Obviousness is Obvious
In my never ending – often Don Quixote like – quest against absurd software patents, I must pause in the midst of my day and give a standing ovation to Judge William Schwarzer (San Francisco – Federal) for dismissing a lawsuit from Friskit Inc. against RealNetworks citing the Supreme Court’s April ruling in KSR v. Teleflex.
I hope this is the first of tens of thousands of dismissals as a result of KSR v. Teleflex. For those of you studying along at home, the WSJ summary of the KSR ruling is: “In KSR, the Supreme Court rejected a “rigid” application of existing tests for obviousness in favor of a more “expansive and flexible approach” that would give judges more discretion. If a person of ordinary skill in the relevant subject area would “be able to fit the teaching of multiple patents together like pieces of a puzzle” then the patent is obvious, the Supreme Court ruled.”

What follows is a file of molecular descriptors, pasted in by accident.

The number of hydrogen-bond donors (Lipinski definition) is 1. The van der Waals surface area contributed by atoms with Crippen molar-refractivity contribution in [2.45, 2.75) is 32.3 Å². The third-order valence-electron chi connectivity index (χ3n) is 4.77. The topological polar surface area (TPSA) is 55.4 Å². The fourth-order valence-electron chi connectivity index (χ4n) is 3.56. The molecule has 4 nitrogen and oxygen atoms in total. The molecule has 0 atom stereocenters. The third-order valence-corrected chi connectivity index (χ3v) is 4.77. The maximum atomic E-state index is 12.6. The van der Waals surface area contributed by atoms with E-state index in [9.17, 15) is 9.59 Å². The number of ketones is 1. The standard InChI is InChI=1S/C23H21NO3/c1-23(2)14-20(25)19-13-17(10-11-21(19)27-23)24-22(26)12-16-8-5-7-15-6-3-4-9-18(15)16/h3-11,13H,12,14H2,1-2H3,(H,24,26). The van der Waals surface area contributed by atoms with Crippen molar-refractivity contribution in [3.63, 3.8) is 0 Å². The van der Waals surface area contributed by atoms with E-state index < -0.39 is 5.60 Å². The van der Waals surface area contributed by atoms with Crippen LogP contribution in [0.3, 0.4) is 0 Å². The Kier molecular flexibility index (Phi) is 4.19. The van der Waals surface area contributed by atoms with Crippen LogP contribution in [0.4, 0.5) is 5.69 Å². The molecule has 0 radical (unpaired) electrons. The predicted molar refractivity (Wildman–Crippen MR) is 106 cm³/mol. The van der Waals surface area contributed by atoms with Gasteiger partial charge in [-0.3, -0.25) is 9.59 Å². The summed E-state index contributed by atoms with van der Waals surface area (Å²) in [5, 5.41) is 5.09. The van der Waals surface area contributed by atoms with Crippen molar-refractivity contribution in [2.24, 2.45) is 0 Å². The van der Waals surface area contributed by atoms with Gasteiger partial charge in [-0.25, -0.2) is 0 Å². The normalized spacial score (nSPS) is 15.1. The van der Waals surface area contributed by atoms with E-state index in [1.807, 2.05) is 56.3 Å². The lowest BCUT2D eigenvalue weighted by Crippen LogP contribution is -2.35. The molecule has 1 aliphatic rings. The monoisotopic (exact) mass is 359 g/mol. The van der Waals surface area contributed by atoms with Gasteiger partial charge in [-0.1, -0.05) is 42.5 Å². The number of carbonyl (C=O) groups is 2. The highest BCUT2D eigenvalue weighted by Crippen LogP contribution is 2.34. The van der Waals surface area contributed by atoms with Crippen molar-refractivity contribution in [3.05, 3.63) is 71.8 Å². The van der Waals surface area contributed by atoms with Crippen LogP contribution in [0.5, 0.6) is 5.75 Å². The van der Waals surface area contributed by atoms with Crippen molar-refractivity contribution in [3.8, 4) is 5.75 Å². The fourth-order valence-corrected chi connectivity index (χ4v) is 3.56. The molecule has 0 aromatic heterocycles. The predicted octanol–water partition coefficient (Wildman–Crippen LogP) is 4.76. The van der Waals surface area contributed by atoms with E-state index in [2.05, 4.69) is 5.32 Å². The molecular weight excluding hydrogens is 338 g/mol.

I love this description. I’ve always felt obviousness with regard to software (and software patents) was easy to define, but many lawyers, courtrooms, and owners of obvious patents disagree with me. Maybe we should simply adopt Supreme Court Justice Stewart’s definition of pornography for non-obvious software patents – “I know it when I see it.”